Olanzapine 882
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Olanzapine is classified as an atypical antipsychotic drug. It is available in the United States under the brand names Zyprexa and Zyprexa Zydis.


Olanzapine is used to treat schizophrenia , to control manic episodes of bipolar disorder (manic-depressive disorder), or to treat dementia related to Alzheimer's disease .


Olanzapine is thought to modify the actions of several chemicals in the brain . Onlanzapine is chemically related to another atypical antipsychotic agent, clozapine , but differs both chemically and pharmacologically from the earlier phenothiazine antipsychotics.

Olanzapine is available as 2.5-mg, 5-mg, 7.5-mg, 10-mg, 15-mg, and 20-mg tablets that can be swallowed (Zyprexa) and 5-mg, 10-mg, 15-mg, and 20-mg tablets that disintegrate when placed under the tongue (Zyprexa Zydis). Olanzapine is broken down by the liver.

Recommended dosage

The dosage of olanzapine varies depending upon the reason for its use. When used to treat schizophrenia, 5–10 mg is the typical starting dosage. If dosage adjustments are needed, increases are made in 5-mg increments once a week. When treating schizophrenia, a total daily dosage of 10–15 mg is usually effective. When olanzapine is used to treat acute manic episodes, initial doses of olanzapine are often 10–15 mg; 20 mg per day may be needed for maximum effect. The safety of doses greater than 20 mg per day has not been determined.

Olanzapine is eliminated from the body more quickly in young people than in older (over age 60) individuals, in men than in women, and in smokers faster than in non-smokers. Dosage adjustments may be needed based upon individual patient characteristics.


Caution should be used in patients with heart disease because the drug may cause blood pressure to fall too low resulting in dizziness, rapid heartbeats, or fainting. Olanzapine should be used carefully in people with known seizure disorders since olanzapine may alter properties of the brain making seizures occur more easily. People with liver disease should have their liver function monitored regularly while taking olanzapine. Women who are pregnant or breast-feeding should not take olanzapine. People with phenylketonuria, a disorder in which the body is unable to metabolize a protein called phenylalanine, should avoid olanzapine disintegrating tablets, because this form of the drug contains phenylalanine.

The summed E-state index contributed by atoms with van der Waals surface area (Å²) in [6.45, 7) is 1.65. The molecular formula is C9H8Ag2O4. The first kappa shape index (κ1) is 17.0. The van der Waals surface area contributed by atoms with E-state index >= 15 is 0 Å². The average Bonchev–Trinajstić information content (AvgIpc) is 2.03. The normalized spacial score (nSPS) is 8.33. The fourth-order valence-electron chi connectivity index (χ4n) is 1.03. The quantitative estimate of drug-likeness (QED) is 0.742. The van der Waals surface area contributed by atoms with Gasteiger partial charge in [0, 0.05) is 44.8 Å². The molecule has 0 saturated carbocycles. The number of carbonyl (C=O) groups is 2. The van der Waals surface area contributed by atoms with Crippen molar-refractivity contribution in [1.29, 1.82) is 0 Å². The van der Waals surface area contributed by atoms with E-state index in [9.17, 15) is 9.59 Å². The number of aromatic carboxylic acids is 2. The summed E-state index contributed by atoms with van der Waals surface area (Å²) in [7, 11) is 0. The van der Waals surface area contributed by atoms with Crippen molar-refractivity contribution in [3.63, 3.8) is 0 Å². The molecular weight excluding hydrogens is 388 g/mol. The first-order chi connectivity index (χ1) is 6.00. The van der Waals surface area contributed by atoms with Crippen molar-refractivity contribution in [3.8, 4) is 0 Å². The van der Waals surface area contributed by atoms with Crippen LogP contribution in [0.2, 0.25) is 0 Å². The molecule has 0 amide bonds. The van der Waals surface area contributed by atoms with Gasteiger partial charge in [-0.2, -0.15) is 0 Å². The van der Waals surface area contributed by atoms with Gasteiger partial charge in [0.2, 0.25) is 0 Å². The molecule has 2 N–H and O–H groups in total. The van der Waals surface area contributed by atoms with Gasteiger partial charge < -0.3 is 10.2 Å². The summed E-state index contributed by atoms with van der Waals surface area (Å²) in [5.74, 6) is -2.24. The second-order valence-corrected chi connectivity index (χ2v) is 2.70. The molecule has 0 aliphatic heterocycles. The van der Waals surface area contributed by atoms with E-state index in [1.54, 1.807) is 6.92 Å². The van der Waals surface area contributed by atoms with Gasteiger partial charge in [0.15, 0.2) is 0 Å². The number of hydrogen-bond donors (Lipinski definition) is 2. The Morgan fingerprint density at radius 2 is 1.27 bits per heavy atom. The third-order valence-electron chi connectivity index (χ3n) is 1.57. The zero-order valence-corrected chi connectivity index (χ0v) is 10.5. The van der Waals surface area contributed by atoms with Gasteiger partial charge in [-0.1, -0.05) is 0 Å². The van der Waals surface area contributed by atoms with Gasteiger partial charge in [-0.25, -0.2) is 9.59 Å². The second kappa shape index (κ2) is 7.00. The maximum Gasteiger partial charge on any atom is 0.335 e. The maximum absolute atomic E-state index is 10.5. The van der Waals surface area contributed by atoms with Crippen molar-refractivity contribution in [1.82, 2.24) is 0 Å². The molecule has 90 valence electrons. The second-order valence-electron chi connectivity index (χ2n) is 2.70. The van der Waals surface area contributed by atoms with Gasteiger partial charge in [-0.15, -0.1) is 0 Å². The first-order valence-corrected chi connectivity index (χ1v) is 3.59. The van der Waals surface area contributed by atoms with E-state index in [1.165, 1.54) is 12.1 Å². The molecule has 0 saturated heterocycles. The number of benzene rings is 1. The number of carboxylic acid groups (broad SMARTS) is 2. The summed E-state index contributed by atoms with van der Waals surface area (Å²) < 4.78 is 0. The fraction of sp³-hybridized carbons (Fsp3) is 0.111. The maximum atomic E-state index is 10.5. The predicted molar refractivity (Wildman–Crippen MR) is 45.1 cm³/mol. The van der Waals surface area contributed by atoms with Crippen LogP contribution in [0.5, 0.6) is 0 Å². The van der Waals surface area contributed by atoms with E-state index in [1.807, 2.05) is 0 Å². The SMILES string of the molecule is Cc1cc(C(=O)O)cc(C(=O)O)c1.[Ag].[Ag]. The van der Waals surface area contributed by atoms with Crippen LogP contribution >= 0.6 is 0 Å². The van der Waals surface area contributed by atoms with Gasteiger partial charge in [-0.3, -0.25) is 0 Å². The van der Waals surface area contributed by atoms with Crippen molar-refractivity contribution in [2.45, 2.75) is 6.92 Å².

Side effects

Side effects that occur in more than 5% of patients taking olanzapine include involuntary movements, weakness, dizziness, extreme drowsiness, nonviolent objectionable behavior, constipation, weight gain, dry mouth, low blood pressure, stomach upset, increased appetite, cold-such as symptoms, or fever.

Other side effects that are possible include rash, body aches and pains, elevated liver enzymes, vision abnormalities, chest pain, or rapid heartbeats.

Olanzapine has the potential to produce a serious side effect called tardive dyskinesia . This syndrome consists of involuntary, uncoordinated movements that may appear late in therapy and not disappear even after the drug is stopped. Tardive dyskinesia involves involuntary movements of the tongue, jaw, mouth or face or other groups of skeletal muscles. The incidence of tardive dyskinesia increases with increasing age and with increasing dosage of olanzapine. Women are at greater risk than men for developing tardive dyskinesia. There is no known effective treatment for tardive dyskinesia, although gradual (but rarely complete) improvement may occur over a long period.